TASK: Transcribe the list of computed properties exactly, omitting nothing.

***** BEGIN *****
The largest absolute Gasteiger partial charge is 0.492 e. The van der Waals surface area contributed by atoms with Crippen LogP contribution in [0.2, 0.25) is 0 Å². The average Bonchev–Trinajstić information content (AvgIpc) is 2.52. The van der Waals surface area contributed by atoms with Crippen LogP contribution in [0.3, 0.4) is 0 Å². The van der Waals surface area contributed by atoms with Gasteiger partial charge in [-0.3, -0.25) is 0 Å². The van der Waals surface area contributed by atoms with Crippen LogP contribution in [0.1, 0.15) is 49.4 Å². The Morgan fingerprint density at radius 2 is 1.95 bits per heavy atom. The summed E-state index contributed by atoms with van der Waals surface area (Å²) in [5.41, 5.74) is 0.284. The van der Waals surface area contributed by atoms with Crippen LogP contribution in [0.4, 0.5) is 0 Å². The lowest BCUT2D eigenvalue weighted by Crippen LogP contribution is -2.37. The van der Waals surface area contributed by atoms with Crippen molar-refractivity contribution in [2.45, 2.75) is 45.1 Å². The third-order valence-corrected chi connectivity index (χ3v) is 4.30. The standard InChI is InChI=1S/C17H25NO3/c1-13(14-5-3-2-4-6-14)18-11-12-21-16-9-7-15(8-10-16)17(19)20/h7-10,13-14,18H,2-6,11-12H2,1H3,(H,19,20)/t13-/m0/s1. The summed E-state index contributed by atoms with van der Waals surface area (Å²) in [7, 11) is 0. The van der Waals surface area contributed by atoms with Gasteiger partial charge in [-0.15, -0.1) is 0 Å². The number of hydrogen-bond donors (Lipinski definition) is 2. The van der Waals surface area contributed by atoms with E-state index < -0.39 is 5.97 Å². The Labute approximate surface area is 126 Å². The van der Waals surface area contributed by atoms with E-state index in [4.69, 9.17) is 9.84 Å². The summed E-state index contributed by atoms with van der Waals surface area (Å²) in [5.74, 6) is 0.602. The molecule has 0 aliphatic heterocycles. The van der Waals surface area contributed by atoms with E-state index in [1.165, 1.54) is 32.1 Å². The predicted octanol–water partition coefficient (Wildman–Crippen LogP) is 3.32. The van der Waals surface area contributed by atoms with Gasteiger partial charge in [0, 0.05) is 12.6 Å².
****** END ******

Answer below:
The largest absolute Gasteiger partial charge is 0.492 e. The van der Waals surface area contributed by atoms with Crippen LogP contribution in [0.2, 0.25) is 0 Å². The average Bonchev–Trinajstić information content (AvgIpc) is 2.52. The van der Waals surface area contributed by atoms with Crippen LogP contribution in [0.3, 0.4) is 0 Å². The van der Waals surface area contributed by atoms with Gasteiger partial charge in [-0.3, -0.25) is 0 Å². The van der Waals surface area contributed by atoms with Crippen LogP contribution in [0.1, 0.15) is 49.4 Å². The Morgan fingerprint density at radius 2 is 1.95 bits per heavy atom. The summed E-state index contributed by atoms with van der Waals surface area (Å²) in [5.41, 5.74) is 0.284. The van der Waals surface area contributed by atoms with Crippen LogP contribution in [0.4, 0.5) is 0 Å². The lowest BCUT2D eigenvalue weighted by Crippen LogP contribution is -2.37. The van der Waals surface area contributed by atoms with Crippen molar-refractivity contribution in [2.45, 2.75) is 45.1 Å². The third-order valence-corrected chi connectivity index (χ3v) is 4.30. The standard InChI is InChI=1S/C17H25NO3/c1-13(14-5-3-2-4-6-14)18-11-12-21-16-9-7-15(8-10-16)17(19)20/h7-10,13-14,18H,2-6,11-12H2,1H3,(H,19,20)/t13-/m0/s1. The summed E-state index contributed by atoms with van der Waals surface area (Å²) in [7, 11) is 0. The van der Waals surface area contributed by atoms with Gasteiger partial charge in [-0.15, -0.1) is 0 Å². The number of hydrogen-bond donors (Lipinski definition) is 2. The van der Waals surface area contributed by atoms with E-state index < -0.39 is 5.97 Å². The Labute approximate surface area is 126 Å². The van der Waals surface area contributed by atoms with E-state index in [4.69, 9.17) is 9.84 Å². The summed E-state index contributed by atoms with van der Waals surface area (Å²) in [5.74, 6) is 0.602. The molecule has 0 aliphatic heterocycles. The van der Waals surface area contributed by atoms with E-state index in [1.165, 1.54) is 32.1 Å². The predicted octanol–water partition coefficient (Wildman–Crippen LogP) is 3.32. The van der Waals surface area contributed by atoms with Gasteiger partial charge in [0, 0.05) is 12.6 Å².